Technically, this term could be applied to autonomous systems in most any industry – communications, medicine, manufacturing, robotics, transportation, warehousing, entertainment, and more – because those autonomous technologies all carry out a “mission” of some kind. In defense technology, however, the term Mission Autonomy is used more literally, meaning next-generation autonomous systems that carry out, manage, or assist in the management of military and intelligence gathering (C4ISR) missions, including battle management. The defense and aerospace industries require a range of C4ISR Mission Systems designed to initiate and/or manage missions with limited human intervention. Unlike other industries mentioned above, these autonomous systems must operate frequently in dangerous or uncertain environments, including active military conflict zones, high altitude flights, undersea operations, in space, and more.
How do Mission Autonomy technologies work?
Autonomous systems incorporate artificial intelligence (AI), machine learning (ML), and proprietary algorithms into the control and management of complex technologies which can often be programmed to use different levels of human involvement in their operations. Autonomy systems range from ones that are controlled remotely by humans (semi-autonomous systems) to systems that function completely independent of human operators (fully autonomous systems). Likewise, Mission Autonomy systems can also range in the degree of involvement by human operators, as well as varying in the type of mission they manage. Types of mission management they provide can include:
- Multi-Vehicle Mission Control Systems that can act as a cloud-based central control for a fleet of Unmanned Air Vehicles (UAVs or Drones), Multi-Mission Maritime Aircraft (MMA), or other specialty vehicles.
- Vehicle and Fleet Auto-Routing Programs that make orchestrating multiple autonomous vehicles in missions easier, lower in cost, and enable critical decision making at mission speeds.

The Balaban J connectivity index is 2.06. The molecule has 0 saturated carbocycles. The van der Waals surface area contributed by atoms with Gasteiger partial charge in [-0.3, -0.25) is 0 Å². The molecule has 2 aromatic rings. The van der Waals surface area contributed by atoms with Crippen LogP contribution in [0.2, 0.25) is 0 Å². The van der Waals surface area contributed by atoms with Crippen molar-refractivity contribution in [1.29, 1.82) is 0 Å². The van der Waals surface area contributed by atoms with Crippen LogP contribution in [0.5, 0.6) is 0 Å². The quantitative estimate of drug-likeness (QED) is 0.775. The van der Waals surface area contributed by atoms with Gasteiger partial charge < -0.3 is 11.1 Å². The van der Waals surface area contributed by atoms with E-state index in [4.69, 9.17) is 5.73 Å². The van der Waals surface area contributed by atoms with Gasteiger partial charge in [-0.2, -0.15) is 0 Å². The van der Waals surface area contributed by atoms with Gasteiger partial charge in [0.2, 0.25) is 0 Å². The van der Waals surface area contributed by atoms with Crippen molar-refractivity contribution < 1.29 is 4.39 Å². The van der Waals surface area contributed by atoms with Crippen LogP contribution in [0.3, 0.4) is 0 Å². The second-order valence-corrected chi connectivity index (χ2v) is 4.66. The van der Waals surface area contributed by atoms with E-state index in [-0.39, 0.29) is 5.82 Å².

- Manned/Unmanned Teaming (MUM-T) Management, which enables integration of human-guided and unmanned vehicles in missions in the air, on land, on the water, and even beneath the surface.
- Command & Control (C2) Database Management and Track & Identity Fuser to automate and greatly enhance situational awareness.
Who uses Mission Autonomy?
Although development of autonomous technologies continues to grow rapidly for use in private industry, municipal services, law enforcement, and even for personal use, the most significant advances in Mission Autonomy systems has been for the defense community’s Command, Control, Communications, Computers, Intelligence, Surveillance, and Reconnaissance (C4ISR) centers. Most have been developed on behalf of the U.S. Department of Defense (DoD), particularly the Defense Advanced Research Projects Agency (DARPA), the U.S. Air Force (USAF), the U.S. Naval Research Laboratory (NRL) and others. There is a belief that more secretive near-peer U.S. competitors like Russia and China, are also at various stages of advanced Mission Autonomy system development.
Defending the Future of Mission Autonomy
Development and implementation of Mission Autonomy systems has become easier as the technology has evolved. The parallel growth and availability of innovative, high performance robotics and highly-efficient power systems has contributed to this rapid advancement. A potential obstacle to broader use of these systems, however, is an equal growth in security threats from both non-state and competing state actors. These threats run the gamut from sensor spoofing and false data injection to electromagnetic interference attacks and more. Because of these threats it is particularly important for developers of tomorrow’s Mission Autonomy technologies to also be leaders in recognizing, resisting, and responding to cyber-physical systems (CPS) hacks and vehicular sensor attacks targeting command and control systems. While every mission involves risk, the ability to secure against such risks while advancing autonomous proficiency is essential.
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